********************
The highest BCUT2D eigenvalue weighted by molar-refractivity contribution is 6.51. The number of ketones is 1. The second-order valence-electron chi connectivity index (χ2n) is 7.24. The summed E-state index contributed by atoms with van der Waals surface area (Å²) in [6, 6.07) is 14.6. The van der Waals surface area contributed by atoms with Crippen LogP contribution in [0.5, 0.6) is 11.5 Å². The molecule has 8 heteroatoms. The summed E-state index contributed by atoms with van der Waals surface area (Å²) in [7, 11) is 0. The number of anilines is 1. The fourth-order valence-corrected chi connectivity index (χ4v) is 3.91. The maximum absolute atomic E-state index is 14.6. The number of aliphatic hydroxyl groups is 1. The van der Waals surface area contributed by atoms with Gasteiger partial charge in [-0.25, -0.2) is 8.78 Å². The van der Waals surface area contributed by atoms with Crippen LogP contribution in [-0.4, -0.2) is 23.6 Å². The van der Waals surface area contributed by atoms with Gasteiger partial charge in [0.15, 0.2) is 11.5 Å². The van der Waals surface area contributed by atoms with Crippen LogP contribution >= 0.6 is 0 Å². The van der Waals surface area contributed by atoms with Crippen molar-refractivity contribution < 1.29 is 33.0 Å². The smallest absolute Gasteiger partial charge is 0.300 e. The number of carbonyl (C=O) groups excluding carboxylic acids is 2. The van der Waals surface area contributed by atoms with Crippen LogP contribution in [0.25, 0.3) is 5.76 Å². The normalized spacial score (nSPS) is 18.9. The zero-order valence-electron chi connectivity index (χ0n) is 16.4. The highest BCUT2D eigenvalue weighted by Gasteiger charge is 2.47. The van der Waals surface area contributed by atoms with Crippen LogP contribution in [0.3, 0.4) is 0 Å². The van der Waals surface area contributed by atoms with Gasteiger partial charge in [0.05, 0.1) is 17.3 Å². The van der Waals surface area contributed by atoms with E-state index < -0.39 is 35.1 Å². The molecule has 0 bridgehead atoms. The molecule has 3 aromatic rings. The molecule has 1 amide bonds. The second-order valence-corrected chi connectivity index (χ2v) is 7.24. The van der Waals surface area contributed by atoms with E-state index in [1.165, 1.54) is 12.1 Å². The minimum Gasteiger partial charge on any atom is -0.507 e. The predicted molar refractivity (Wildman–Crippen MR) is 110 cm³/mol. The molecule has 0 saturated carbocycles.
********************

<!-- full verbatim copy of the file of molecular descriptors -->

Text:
The highest BCUT2D eigenvalue weighted by molar-refractivity contribution is 6.51. The number of ketones is 1. The second-order valence-electron chi connectivity index (χ2n) is 7.24. The summed E-state index contributed by atoms with van der Waals surface area (Å²) in [6, 6.07) is 14.6. The van der Waals surface area contributed by atoms with Crippen LogP contribution in [0.5, 0.6) is 11.5 Å². The molecule has 8 heteroatoms. The summed E-state index contributed by atoms with van der Waals surface area (Å²) in [7, 11) is 0. The number of anilines is 1. The fourth-order valence-corrected chi connectivity index (χ4v) is 3.91. The maximum absolute atomic E-state index is 14.6. The number of aliphatic hydroxyl groups is 1. The van der Waals surface area contributed by atoms with Gasteiger partial charge in [-0.25, -0.2) is 8.78 Å². The van der Waals surface area contributed by atoms with Crippen LogP contribution in [-0.4, -0.2) is 23.6 Å². The van der Waals surface area contributed by atoms with Gasteiger partial charge in [0.15, 0.2) is 11.5 Å². The van der Waals surface area contributed by atoms with Crippen LogP contribution >= 0.6 is 0 Å². The van der Waals surface area contributed by atoms with Crippen molar-refractivity contribution < 1.29 is 33.0 Å². The smallest absolute Gasteiger partial charge is 0.300 e. The number of carbonyl (C=O) groups excluding carboxylic acids is 2. The van der Waals surface area contributed by atoms with Crippen LogP contribution in [0.25, 0.3) is 5.76 Å². The normalized spacial score (nSPS) is 18.9. The zero-order valence-electron chi connectivity index (χ0n) is 16.4. The highest BCUT2D eigenvalue weighted by Gasteiger charge is 2.47. The van der Waals surface area contributed by atoms with Crippen LogP contribution in [0.3, 0.4) is 0 Å². The van der Waals surface area contributed by atoms with Gasteiger partial charge in [0.05, 0.1) is 17.3 Å². The van der Waals surface area contributed by atoms with E-state index < -0.39 is 35.1 Å². The molecule has 0 bridgehead atoms. The molecule has 3 aromatic rings. The molecule has 1 amide bonds. The second-order valence-corrected chi connectivity index (χ2v) is 7.24. The van der Waals surface area contributed by atoms with E-state index in [1.165, 1.54) is 12.1 Å². The minimum Gasteiger partial charge on any atom is -0.507 e. The predicted molar refractivity (Wildman–Crippen MR) is 110 cm³/mol. The molecule has 0 saturated carbocycles.